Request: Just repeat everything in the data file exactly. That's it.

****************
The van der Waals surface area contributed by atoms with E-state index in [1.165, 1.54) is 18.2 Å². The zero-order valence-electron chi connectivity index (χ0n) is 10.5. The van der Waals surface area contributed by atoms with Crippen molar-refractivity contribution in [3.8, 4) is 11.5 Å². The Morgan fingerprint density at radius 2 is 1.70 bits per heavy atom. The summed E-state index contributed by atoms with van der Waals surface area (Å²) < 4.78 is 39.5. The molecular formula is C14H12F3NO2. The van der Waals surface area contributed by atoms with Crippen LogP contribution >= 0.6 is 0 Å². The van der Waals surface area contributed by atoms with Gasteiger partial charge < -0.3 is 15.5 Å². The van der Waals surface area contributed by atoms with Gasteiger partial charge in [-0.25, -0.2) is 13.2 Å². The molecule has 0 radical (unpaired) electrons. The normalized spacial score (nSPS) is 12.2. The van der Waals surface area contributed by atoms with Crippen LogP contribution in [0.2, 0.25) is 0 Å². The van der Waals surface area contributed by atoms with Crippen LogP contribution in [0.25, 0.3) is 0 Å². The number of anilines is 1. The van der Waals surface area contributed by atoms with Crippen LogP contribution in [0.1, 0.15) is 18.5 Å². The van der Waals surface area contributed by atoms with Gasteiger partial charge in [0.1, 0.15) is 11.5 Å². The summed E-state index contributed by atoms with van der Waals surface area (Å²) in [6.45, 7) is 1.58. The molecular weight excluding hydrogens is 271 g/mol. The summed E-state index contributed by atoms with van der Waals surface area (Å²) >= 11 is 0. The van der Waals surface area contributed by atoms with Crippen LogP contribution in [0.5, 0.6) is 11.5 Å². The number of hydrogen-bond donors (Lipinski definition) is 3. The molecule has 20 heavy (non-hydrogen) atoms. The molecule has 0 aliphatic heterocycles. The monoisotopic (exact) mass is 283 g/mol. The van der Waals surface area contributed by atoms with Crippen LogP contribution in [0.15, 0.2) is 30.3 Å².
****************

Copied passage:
The van der Waals surface area contributed by atoms with E-state index in [1.165, 1.54) is 18.2 Å². The zero-order valence-electron chi connectivity index (χ0n) is 10.5. The van der Waals surface area contributed by atoms with Crippen molar-refractivity contribution in [3.8, 4) is 11.5 Å². The Morgan fingerprint density at radius 2 is 1.70 bits per heavy atom. The summed E-state index contributed by atoms with van der Waals surface area (Å²) < 4.78 is 39.5. The molecular formula is C14H12F3NO2. The van der Waals surface area contributed by atoms with Crippen LogP contribution >= 0.6 is 0 Å². The van der Waals surface area contributed by atoms with Gasteiger partial charge < -0.3 is 15.5 Å². The van der Waals surface area contributed by atoms with Gasteiger partial charge in [-0.25, -0.2) is 13.2 Å². The molecule has 0 radical (unpaired) electrons. The normalized spacial score (nSPS) is 12.2. The van der Waals surface area contributed by atoms with Crippen LogP contribution in [0.2, 0.25) is 0 Å². The van der Waals surface area contributed by atoms with Crippen LogP contribution in [0.25, 0.3) is 0 Å². The number of anilines is 1. The van der Waals surface area contributed by atoms with Crippen LogP contribution in [0.1, 0.15) is 18.5 Å². The van der Waals surface area contributed by atoms with Gasteiger partial charge in [0.1, 0.15) is 11.5 Å². The summed E-state index contributed by atoms with van der Waals surface area (Å²) in [6.45, 7) is 1.58. The molecular weight excluding hydrogens is 271 g/mol. The summed E-state index contributed by atoms with van der Waals surface area (Å²) >= 11 is 0. The van der Waals surface area contributed by atoms with Crippen LogP contribution in [0.5, 0.6) is 11.5 Å². The number of hydrogen-bond donors (Lipinski definition) is 3. The molecule has 20 heavy (non-hydrogen) atoms. The molecule has 0 aliphatic heterocycles. The monoisotopic (exact) mass is 283 g/mol. The van der Waals surface area contributed by atoms with Crippen LogP contribution in [0.15, 0.2) is 30.3 Å².